HERNIA (Lat. hernia, perhaps from Gr. g pvos, a sprout), in surgery, the protrusion of a viscus, or part of a viscus, from its normal cavity; thus, hernia cerebri is a protrusion of brainsubstance, hernia pulmonum, a protrusion of a portion of lung, and hernia iridis, a protrusion of some of the iris through an aperture in the cornea. But, used by itself, hernia implies a protrusion from the abdominal cavity, or, in common language, a "rupture." A rupture may occur at any weak point in the abdominal wall. The common situations are the groin (inguinal hernia), the upper part of the thigh (femoral hernia), and the navel (umbilical hernia). The more movable the viscus the greater the liability to protrusion, and therefore one commonly finds some of the small intestine, or of the fatty apron (omentum) in the hernia. The tumour may contain intestine alone (enterocele), omentum alone (epiplocele), or both intestine and omentum (entero-epiplocele). The predisposing cause of rupture is abnormal length of the suspensory membrane of the bowel (the mesentery), or of the omentum, in conjunction with some weak spot in the abdominal wall, as in an inguinal hernia, which descends along the canal in which the spermatic cord lies in the male and the round ligament of the womb in the female. A femoral hernia comes through a weak spot in the abdomen to the inner side of the great femoral vessels; a ventral hernia takes place by the yielding of the scar tissue left after an operation for appendicitis or ovarian disease. The exciting cause of hernia is generally some over-exertion, as in lifting a heavy weight, jumping off a high wall, straining (as in difficult micturition), constipation or excessive coughing. The pressure of the diaphragm above and the abdominal wall in front acting on the abdominal viscera causes a protrusion at the weakest point.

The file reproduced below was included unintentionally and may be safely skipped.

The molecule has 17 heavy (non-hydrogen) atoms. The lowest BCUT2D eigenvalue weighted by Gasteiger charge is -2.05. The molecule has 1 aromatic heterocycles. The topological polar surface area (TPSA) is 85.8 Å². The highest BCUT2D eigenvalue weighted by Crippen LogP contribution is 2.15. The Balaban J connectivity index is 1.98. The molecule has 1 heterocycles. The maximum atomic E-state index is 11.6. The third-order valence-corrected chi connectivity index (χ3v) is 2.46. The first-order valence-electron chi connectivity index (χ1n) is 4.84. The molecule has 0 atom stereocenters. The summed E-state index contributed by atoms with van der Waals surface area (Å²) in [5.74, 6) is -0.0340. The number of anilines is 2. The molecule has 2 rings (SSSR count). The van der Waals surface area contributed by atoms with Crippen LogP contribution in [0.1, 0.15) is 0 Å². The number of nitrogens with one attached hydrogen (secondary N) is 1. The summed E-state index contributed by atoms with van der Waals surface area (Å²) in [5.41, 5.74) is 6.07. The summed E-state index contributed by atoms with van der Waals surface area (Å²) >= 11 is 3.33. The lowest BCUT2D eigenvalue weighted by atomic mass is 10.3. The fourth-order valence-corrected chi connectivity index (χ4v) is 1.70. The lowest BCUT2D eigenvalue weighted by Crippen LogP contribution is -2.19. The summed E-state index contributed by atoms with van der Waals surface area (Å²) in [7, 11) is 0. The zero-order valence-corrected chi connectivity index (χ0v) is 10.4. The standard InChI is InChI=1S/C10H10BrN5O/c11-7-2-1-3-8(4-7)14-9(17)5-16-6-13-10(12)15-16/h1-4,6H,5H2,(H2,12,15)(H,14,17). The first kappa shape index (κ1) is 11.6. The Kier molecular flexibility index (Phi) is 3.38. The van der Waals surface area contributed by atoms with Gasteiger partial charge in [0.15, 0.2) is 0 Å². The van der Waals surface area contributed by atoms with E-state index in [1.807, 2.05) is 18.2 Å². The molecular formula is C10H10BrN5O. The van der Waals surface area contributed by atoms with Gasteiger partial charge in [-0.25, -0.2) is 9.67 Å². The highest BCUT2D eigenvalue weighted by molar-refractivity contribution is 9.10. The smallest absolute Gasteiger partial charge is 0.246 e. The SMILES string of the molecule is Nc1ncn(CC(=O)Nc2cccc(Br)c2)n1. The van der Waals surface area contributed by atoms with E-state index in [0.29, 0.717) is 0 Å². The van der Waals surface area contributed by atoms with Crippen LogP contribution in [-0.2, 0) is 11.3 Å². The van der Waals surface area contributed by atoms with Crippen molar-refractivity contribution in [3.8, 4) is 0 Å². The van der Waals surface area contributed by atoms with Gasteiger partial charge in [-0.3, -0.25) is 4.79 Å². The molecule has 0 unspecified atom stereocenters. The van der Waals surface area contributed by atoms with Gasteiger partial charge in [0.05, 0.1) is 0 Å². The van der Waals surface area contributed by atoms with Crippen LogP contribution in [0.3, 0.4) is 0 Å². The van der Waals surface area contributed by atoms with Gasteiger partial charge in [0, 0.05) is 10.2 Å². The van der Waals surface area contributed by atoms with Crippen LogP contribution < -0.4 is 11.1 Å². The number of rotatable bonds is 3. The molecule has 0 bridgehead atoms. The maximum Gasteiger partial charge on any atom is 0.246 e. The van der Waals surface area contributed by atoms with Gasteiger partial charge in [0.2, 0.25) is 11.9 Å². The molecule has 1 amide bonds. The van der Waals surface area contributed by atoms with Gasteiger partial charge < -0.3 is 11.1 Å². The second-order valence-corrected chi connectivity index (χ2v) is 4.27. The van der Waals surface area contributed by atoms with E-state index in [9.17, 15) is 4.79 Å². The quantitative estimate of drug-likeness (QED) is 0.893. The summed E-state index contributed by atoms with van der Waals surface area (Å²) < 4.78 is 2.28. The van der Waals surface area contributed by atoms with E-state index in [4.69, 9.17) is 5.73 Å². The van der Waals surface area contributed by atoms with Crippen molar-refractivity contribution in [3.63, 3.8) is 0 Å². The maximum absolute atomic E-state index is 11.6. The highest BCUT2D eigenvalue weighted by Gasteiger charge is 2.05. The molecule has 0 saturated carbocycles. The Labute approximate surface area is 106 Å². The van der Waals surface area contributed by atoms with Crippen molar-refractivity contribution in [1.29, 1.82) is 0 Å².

Rupture is either congenital or acquired. A child may be born with a hernia in the inguinal or umbilical region, the result of an arrest of development in these parts; or the rupture may be acquired, first appearing, perhaps, in adult life as the result of a strain or hurt. Men suffer more frequently than women, because of their physical labours, because they are more liable to accidents, and because of the passage for the spermatic cord out of the abdomen being more spacious than that for the round ligament of the womb.